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Past hydrological changes in Africa have been linked to various climatic processes, depending on region and timescale. Long-term precipitation changes in the regions of northern and southern Africa influenced by the monsoons are thought to have been governed by precessional variations in summer insolation (Kutzbach and Liu, 1997, doi:10.1126/science.278.5337.440; Partridge et al., 1997, doi:10.1016/S0277-3791(97)00005-X). Conversely, short-term precipitation changes in the northern African tropics have been linked to North Atlantic sea surface temperature anomalies, affecting the northward extension of the Intertropical Convergence Zone and its associated rainbelt (Hastenrath, 1990, doi:10.1002/joc.3370100504, Street-Perrott and Perrott, 1990, doi:10.1038/343607a0). Our knowledge of large-scale hydrological changes in equatorial Africa and their forcing factors is, however, limited (Gasse, 2000, doi:10.1016/S0277-3791(99)00061-X). Here we analyse the isotopic composition of terrigenous plant lipids, extracted from a marine sediment core close to the Congo River mouth, in order to reconstruct past central African rainfall variations and compare this record to sea surface temperature changes in the South Atlantic Ocean. We find that central African precipitation during the past 20,000 years was mainly controlled by the difference in sea surface temperatures between the tropics and subtropics of the South Atlantic Ocean, whereas we find no evidence that changes in the position of the Intertropical Convergence Zone had a significant influence on the overall moisture availability in central Africa. We conclude that changes in ocean circulation, and hence sea surface temperature patterns, were important in modulating atmospheric moisture transport onto the central African continent.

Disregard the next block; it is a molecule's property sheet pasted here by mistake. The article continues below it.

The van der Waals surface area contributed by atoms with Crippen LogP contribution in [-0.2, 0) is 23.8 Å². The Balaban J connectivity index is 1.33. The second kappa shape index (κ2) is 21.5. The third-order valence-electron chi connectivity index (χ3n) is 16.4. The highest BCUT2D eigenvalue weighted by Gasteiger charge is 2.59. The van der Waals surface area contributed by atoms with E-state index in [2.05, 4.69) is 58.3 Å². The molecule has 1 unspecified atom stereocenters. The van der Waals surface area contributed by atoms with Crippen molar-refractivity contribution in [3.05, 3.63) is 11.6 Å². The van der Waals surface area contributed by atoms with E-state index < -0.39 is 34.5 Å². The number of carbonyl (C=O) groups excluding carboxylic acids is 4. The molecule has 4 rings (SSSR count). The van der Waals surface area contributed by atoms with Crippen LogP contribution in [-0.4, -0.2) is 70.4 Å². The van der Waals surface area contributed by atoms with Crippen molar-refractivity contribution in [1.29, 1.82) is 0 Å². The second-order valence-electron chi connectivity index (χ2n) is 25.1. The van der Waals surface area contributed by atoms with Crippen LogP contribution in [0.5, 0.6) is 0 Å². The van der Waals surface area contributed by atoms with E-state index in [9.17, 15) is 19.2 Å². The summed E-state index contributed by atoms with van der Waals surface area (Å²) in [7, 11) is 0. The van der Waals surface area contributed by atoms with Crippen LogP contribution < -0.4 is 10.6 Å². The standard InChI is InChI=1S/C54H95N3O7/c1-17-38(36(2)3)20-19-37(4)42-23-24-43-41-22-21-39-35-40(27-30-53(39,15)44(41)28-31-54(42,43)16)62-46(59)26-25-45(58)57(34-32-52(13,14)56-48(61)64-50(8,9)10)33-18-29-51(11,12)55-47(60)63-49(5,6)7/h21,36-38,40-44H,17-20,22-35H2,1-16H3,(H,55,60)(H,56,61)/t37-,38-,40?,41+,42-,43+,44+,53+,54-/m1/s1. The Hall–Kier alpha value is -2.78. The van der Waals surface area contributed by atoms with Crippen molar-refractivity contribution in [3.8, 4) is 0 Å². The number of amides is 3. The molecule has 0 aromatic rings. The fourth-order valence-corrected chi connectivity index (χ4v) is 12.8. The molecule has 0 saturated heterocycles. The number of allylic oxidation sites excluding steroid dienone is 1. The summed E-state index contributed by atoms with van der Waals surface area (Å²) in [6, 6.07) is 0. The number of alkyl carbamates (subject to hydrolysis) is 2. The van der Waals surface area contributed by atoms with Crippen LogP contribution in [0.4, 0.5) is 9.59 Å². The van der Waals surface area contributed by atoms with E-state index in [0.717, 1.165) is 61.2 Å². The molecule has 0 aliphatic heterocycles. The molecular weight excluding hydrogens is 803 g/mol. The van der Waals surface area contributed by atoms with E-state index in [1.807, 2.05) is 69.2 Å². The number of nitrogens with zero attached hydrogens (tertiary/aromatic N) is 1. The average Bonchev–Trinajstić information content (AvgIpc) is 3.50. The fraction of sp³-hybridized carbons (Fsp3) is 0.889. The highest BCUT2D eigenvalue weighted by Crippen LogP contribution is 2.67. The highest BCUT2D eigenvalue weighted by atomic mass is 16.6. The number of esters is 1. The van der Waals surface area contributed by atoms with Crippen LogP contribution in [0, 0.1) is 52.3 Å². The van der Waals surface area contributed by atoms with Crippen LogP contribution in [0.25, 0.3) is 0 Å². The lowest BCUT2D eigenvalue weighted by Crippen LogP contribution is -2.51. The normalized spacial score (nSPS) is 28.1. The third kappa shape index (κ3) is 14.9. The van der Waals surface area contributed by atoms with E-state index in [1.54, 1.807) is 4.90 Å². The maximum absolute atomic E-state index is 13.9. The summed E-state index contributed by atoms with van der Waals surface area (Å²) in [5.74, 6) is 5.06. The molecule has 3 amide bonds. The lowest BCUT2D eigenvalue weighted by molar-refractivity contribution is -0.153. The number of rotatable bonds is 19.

Latitude: -5.588300 * Longitude: 11.221700
Date/Time Start: 2000-06-20T15:23:00 * Date/Time End: 2000-06-20T15:23:00